Rockville Lactation

Lynnette Hafken, MA, IBCLC

Lactation Consultant

text (fastest response) or call: (240) 888-2123

email: [email protected]

se habla español

IMPORTANT NOTE RE: FORMULA SHORTAGE: If you are using formula and cannot find it (or you can and want to let parents know where), see findmybabyformula.com

Feeding and Enjoying Your Baby!

Photo by Laura Garcia via Pexels.com ​

When breastfeeding is going well, all members of the family have a positive relationship with their newest member, and each has an important role in bonding and caretaking. Both parents feel connected to each other and to their baby, and they know their role is essential in the baby’s feeding and soothing. Likewise, the baby experiences that their need for milk and comfort will always be met; and as they grow into eating solids, saying words, and toddling around, they learn that there are also different ways to be comforted and fed, and that their relationships with their family members are unique and special.

Photo by Harsha K R via Flickr.com

Parents’ mental health, happiness, and relationship with their babies are actually very important to the baby’s optimal health and development—even more so than feeding method—and developing a positive environment for feeding and infant care is truly an investment in family harmony, both now and in the future.

Breastfeeding Difficulties

Breastfeeding can be hard, especially in the first 4–6 weeks. Though most mothers enjoy it after that, not every mother does. Your feelings and needs are just as important as your baby’s. The saying about putting your own oxygen mask on first is very true—you have to be ok in order to take care of your baby—and you deserve to feel good as a human being. If you are experiencing problems, you may consider the saying “don't quit on your worst day,” get help, and see if breastfeeding gets better. Many problems can be solved—some immediately, and some with work, time, patience, and sometimes unrelenting stubbornness! Or you may conclude that you gave it your all, but it’s not for you, and that’s ok.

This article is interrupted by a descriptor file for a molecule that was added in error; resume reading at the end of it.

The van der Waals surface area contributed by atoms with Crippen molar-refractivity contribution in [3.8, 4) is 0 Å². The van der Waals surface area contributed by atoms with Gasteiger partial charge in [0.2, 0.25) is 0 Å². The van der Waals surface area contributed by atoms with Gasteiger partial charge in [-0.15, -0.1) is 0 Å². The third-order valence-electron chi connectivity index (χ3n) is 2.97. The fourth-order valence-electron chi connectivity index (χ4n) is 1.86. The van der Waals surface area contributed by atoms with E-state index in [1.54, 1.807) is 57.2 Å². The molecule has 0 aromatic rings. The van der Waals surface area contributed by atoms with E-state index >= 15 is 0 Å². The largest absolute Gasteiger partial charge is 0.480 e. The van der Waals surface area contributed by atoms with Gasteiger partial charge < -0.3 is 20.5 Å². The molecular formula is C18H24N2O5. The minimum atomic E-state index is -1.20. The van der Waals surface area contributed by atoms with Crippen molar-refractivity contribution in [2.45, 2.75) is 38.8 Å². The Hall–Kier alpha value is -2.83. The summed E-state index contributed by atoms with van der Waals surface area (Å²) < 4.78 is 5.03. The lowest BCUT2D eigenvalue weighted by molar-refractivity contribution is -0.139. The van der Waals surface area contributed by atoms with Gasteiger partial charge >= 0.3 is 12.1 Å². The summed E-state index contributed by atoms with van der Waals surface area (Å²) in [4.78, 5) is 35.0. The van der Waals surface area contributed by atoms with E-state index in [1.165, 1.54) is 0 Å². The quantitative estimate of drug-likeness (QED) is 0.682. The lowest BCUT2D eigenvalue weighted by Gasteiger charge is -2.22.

This is a saying for a reason! Your happiness matters. 

Sometimes, a different approach to breastfeeding may be needed to allow it to be more enjoyable and a bonding experience for you and your baby. Successful breastfeeding is a spectrum, from exclusive breastfeeding (at the breast or by pumping) to combination feeding to nursing purely for comfort. Here are some unique ways you can successfully breastfeed.

Photo by TomWu via Flickr.com

Moms Mental Health

Some mothers find that breastfeeding is good for their mental health, but this is not universal, and there is nothing wrong with you if you don’t. If you are experiencing negative emotions, it may be useful to talk with your doctor or a mental health professional to evaluate you for postpartum depression or anxiety (PPD/A). Here is a screening tool for PPD as a place to start. 


Many mental health and breastfeeding issues can be solved without an unwanted interruption of breastfeeding, and many medications are compatible according to experts. It’s important to let your care providers know if breastfeeding means a lot to you, and that you need them to work with you on that. If they don’t know, they may think that suggesting you stop breastfeeding will take pressure off you. 

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However, stopping abruptly can be physically hard on you and adds a whole new set of things to learn from scratch. For mothers who were enjoying breastfeeding and wanting to continue, stopping can disrupt a special feeling of closeness with their baby, and it takes away a sense of agency and self-esteem in making parenting decisions.


Psychiatrists usually want to support your desire to breastfeed if they know how you feel, and they will almost always be willing to explore appropriate medications with you. Doctors and therapists usually allow babies in sessions, or telehealth can be used. 

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There are many mental health and other conditions (such as epilepsy) that can be exacerbated by insufficient quantity or quality of sleep. Feeding plans should address this important need. In some cases a mother might feel that stopping breastfeeding is best for her mental health. Your feeding decisions should always be supported, and especially so if your mental health is at stake.

Dads and Partners